We have locations for those uptown girls and downtown boys! We are very excited to share the next step in the growth of The Co Pilates as a collaborator in the health and wellness field by letting you in on a little secret. We are officially announcing a satellite location near Grand Central Station! We have partnered with Integrative Spine and Sports to offer our one-on-one services in another convenient location at 286 Madison (40th and Madison) Suite 1601. No, that’s not a typo. It’s the same suite number as our Union Square location, serendipitous, we know. To start we have availability on Tuesdays and Thursdays. Call 917-674-4751 or email firstname.lastname@example.org for more information.
Speaking of New….. New Year, new you as they say. How’s it going so far?
The new year typically comes with a gust of motivation to “do things differently this year”, “finally get in shape”, “try something new”, or “stop avoiding this nagging back/shoulder/knee pain.” Pair that newfound motivation with the desire to erase holiday parties, sweets, and drinks and we convince ourselves that this year WILL. BE. THE. YEAR! Unfortunately, research shows that in six months only half of us will still be on track ). It seems 2 months of holidays and 1 dry January doesn’t equal a long-term plan for success through the other 9 months of the year.
If any of this sounds familiar, never fear. Below is a little checklist we think will help you spark a restart if you’ve already fallen off your intention, or give you a jump start if you still haven’t made up your mind.
Let’s first identify a handful of “traps” – things to be aware of which often lack the “time release” necessary to achieve our long-term goals for a whole year:
Non-specific goals - These often look like broad statements such as “I want to get back in shape.” or “I’m going to join a gym this year and go all the time.”
Too much too soon - An example of this is the decision to go back to playing a high-intensity sport after a 3-year hiatus, going for a long run when you’ve never run before, and/or taking a new boot camp class after no regular exercise routine in a year. Add a 50 hour/week desk job to the mix and you have an injury waiting to happen.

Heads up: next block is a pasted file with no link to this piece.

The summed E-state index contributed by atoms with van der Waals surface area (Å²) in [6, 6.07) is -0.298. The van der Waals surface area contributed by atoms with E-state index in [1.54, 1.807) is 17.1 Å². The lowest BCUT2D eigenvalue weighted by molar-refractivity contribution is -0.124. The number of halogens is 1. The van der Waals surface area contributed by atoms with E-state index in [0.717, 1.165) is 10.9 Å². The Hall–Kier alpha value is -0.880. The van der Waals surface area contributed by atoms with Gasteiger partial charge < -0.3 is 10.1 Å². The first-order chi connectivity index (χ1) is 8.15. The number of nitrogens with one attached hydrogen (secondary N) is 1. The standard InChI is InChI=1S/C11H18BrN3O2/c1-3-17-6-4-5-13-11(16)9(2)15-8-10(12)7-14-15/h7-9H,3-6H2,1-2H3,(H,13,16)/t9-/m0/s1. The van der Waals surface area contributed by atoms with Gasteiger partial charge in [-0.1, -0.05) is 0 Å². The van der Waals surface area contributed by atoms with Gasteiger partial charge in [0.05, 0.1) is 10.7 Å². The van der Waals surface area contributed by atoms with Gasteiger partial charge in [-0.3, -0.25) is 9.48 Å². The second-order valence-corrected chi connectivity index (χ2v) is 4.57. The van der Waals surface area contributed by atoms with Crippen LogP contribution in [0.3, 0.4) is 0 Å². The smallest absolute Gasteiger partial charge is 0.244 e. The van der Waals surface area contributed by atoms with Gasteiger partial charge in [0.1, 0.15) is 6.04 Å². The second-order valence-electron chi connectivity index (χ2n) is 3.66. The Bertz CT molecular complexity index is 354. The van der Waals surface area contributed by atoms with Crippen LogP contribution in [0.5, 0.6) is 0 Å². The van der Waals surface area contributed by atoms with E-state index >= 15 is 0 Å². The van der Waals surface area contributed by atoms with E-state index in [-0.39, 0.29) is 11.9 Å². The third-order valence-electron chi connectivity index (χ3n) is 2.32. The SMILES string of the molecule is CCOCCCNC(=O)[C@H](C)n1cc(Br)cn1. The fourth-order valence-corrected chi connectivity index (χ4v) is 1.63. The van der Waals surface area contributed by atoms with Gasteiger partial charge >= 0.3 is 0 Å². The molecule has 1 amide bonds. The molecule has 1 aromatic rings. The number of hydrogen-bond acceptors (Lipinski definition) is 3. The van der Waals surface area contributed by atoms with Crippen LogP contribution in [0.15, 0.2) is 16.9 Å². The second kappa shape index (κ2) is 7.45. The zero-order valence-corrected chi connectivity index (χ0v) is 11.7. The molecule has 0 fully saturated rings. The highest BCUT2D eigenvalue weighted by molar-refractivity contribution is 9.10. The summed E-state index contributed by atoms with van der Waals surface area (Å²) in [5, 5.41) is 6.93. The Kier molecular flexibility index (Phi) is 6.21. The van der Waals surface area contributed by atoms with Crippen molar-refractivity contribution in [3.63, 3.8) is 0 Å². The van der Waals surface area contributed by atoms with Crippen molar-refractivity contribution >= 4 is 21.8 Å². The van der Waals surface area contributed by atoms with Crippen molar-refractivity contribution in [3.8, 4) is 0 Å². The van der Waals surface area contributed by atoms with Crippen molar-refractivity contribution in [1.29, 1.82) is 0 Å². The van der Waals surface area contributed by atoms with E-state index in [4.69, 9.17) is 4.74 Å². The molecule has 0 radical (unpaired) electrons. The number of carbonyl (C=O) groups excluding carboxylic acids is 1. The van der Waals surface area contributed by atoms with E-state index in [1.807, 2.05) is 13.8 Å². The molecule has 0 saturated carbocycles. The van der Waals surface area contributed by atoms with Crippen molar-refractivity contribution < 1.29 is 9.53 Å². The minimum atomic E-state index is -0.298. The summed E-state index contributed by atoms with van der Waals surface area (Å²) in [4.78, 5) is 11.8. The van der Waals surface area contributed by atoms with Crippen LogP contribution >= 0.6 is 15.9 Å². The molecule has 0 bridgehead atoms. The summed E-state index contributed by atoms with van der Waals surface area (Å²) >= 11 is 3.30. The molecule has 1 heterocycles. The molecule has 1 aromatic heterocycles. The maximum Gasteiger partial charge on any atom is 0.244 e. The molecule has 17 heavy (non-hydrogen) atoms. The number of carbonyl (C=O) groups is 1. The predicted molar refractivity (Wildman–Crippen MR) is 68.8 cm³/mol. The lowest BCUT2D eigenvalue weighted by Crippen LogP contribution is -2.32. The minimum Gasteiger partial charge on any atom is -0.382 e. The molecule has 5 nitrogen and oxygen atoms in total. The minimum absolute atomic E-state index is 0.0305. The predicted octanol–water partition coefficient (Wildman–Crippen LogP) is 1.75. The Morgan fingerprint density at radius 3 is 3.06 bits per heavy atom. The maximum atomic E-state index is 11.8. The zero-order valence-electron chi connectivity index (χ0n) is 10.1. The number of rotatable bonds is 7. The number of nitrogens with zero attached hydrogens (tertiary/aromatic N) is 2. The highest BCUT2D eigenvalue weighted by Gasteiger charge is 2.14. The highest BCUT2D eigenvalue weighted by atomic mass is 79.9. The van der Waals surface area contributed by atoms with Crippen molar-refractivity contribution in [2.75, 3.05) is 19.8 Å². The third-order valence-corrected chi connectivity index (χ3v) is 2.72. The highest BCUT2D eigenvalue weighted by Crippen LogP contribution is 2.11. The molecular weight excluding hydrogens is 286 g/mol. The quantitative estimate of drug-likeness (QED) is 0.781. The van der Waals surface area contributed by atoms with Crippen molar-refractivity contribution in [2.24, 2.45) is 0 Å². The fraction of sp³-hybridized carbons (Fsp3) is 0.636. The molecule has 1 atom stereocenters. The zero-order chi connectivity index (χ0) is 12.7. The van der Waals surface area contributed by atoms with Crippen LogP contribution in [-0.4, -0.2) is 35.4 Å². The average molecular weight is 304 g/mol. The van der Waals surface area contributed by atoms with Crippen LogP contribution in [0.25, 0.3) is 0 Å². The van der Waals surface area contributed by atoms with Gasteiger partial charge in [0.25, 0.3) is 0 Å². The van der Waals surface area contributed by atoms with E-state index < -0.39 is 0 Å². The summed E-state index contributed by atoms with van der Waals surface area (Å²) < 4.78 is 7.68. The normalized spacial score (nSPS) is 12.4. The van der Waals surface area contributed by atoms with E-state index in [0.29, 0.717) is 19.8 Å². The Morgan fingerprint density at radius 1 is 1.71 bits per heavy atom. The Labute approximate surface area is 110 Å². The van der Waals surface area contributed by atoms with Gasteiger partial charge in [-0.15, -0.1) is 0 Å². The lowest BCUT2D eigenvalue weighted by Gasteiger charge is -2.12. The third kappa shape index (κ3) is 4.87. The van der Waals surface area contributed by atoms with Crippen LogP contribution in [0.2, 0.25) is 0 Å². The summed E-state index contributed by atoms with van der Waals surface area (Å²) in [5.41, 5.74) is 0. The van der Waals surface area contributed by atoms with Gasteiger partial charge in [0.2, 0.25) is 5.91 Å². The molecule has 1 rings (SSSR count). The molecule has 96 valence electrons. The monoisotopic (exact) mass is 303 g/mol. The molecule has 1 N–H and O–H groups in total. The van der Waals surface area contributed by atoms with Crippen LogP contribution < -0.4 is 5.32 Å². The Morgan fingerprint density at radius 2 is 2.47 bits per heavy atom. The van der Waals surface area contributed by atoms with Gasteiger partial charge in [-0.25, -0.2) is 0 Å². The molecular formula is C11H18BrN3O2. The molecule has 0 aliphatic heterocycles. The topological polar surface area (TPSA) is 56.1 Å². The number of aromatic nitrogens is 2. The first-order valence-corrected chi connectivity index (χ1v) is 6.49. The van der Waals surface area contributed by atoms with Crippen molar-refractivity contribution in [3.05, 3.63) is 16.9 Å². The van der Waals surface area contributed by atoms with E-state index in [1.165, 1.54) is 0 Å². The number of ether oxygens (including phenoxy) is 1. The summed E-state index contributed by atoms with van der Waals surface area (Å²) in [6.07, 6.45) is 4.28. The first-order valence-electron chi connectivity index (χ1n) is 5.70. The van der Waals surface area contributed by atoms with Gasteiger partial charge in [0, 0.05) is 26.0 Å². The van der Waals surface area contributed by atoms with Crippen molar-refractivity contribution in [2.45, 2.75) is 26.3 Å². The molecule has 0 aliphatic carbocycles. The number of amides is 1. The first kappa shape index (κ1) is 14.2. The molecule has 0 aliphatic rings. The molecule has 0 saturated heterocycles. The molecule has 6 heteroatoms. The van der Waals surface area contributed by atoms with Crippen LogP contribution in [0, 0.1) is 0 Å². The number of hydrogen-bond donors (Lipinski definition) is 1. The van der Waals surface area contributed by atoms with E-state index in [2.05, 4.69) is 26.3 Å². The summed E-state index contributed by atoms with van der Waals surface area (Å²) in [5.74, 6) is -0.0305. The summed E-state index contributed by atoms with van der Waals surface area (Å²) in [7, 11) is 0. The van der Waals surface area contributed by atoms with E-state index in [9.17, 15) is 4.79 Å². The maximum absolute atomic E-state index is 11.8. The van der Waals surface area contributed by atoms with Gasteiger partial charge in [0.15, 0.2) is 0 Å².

Lack of a plan or accountability - Going it alone is totally possible, it’s just harder. In addition, saying it to yourself in your head takes less commitment than taking the time to write in your calendar when you will take action.
Once you’ve identified your trap, what’s next?
Pick a short-term goal that is easy to achieve and will make you feel good no matter how childish or silly it seems. Let go of numbers as a goal in the beginning as it can make achieving the goal too overwhelming. For example, if you started with the vague goal of “getting in shape”, try just 5 mins of simple stretching each morning before you get ready for your day. Set a timer to get the satisfaction of the ding to signify completion! A little bit of movement every day creates the foundation for more consistent movement over time. Moreover, balance exercise goals with a new self-care behavior, or a little change to your diet (ex: fruit instead of a pastry as your afternoon snack). The goal is ease so you don’t end up feeling forced or deprived. In other words, set yourself up with rewards for the hard work you have done. For more ideas on fun and simple snack alternatives check out my friends at Moss Wellness and Smart Mouthed Health.
Pick one new thing per quarter to try. Mark it on your calendar at the beginning of the year. Use each quarter to give your mind and body time to adapt to that new activity and your schedule time to incorporate it. If it’s something you’ve done in the past, and would like to get back to, consider ways you can warm up to the activity rather than just throwing your body into it and hoping for the best. Again, we are encouraging long-lasting movement here!
Remember that choosing to block out a regular time and day for exercise each week – pick a class, schedule time with a friend, sign up for a spot at The Co Pilates (wink!) - is something that not only benefits your body but your mind as well. A clear head connected to a body that feels good has a positive ripple effect on many other areas of your life.
The goal is sustainable positive change. If you find that slowly over time you have veered off your track, your body will need the same approach to “get back” to a better place. That is small slow changes over time. It’s easier to move a rock than it is to move a mountain.